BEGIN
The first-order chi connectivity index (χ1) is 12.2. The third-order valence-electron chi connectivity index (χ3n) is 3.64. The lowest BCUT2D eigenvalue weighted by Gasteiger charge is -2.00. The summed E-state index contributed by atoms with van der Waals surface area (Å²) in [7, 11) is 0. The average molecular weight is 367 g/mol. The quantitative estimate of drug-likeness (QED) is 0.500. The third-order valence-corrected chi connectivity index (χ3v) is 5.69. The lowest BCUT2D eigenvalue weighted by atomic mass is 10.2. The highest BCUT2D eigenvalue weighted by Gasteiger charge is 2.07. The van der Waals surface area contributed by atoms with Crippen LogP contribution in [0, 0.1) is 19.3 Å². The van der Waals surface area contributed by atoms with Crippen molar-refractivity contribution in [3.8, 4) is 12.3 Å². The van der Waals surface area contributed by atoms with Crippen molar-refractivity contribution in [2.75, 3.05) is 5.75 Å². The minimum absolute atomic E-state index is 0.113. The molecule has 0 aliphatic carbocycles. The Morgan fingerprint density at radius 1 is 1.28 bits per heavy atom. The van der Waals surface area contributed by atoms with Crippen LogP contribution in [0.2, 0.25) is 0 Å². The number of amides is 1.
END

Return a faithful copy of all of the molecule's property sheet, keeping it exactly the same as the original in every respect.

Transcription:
The first-order chi connectivity index (χ1) is 12.2. The third-order valence-electron chi connectivity index (χ3n) is 3.64. The lowest BCUT2D eigenvalue weighted by Gasteiger charge is -2.00. The summed E-state index contributed by atoms with van der Waals surface area (Å²) in [7, 11) is 0. The average molecular weight is 367 g/mol. The quantitative estimate of drug-likeness (QED) is 0.500. The third-order valence-corrected chi connectivity index (χ3v) is 5.69. The lowest BCUT2D eigenvalue weighted by atomic mass is 10.2. The highest BCUT2D eigenvalue weighted by Gasteiger charge is 2.07. The van der Waals surface area contributed by atoms with Crippen LogP contribution in [0, 0.1) is 19.3 Å². The van der Waals surface area contributed by atoms with Crippen molar-refractivity contribution in [3.8, 4) is 12.3 Å². The van der Waals surface area contributed by atoms with Crippen molar-refractivity contribution in [2.75, 3.05) is 5.75 Å². The minimum absolute atomic E-state index is 0.113. The molecule has 0 aliphatic carbocycles. The Morgan fingerprint density at radius 1 is 1.28 bits per heavy atom. The van der Waals surface area contributed by atoms with Crippen LogP contribution in [0.2, 0.25) is 0 Å². The number of amides is 1.